Is there a gap between how you are and how you want to be? Change and healing aren't as simple as just wanting to be different.
There's this thing Thich Nhat Hanh calls 'habit energy,' It's the automatic, unconscious energy that can sometimes get us into trouble. Like when your child makes a mess and you overreact. Or when you're running late and start yelling at people who slow you down. Or when you feel sad and reach for a brownie or glass or wine or even a book without even noticing you are trying to distract yourself from the sadness.
With mindfulness, we bring deeper awareness to our habit energy. Looking down at the wine glass, we wonder, 'Why did I just pour this? Am I looking forward to how it tastes with my dinner? Or could I be distracting myself?' Realizing we are criticizing or scolding or gossiping about someone, we stop and get curious about ourselves, 'What am I feeling?'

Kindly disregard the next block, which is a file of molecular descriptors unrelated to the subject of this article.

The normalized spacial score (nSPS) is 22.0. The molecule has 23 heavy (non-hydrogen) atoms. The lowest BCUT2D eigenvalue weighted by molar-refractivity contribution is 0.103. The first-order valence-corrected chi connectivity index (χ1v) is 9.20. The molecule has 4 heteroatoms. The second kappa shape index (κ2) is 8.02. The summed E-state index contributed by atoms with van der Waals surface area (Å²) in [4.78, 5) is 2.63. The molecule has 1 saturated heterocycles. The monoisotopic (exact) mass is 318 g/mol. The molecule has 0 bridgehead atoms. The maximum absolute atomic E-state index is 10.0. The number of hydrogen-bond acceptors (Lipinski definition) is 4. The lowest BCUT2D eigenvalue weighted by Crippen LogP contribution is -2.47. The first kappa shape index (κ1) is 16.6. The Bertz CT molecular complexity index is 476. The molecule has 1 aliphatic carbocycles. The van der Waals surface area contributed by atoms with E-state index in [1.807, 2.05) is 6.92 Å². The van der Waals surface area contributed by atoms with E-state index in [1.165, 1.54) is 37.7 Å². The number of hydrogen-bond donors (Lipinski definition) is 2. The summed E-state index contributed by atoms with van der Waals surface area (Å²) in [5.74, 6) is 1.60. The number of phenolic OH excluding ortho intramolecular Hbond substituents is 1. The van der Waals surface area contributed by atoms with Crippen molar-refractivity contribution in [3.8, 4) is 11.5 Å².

Rather than pushing ourselves harder to be 'good' or disciplined, it can help to soften and bring curious, loving attention to the things we do that we wish we didn't do. Letting go of the judgment that may be pretty entrenched, we cultivate gentle attention. Not 'What am I doing, dammit?' but 'What's up in me right now that is causing this thought or action or feeling?' And perhaps a pause to feel and contemplate.
I'm a mom, wife, daughter, friend, and teacher who has long struggled with the desire to be the perfect person I imagine that I should be. Practicing mindfulness helps me find peace with my imperfect journey--being with myself as I truly am, loving my family as they are, and showing up for a messy world with openness and compassion.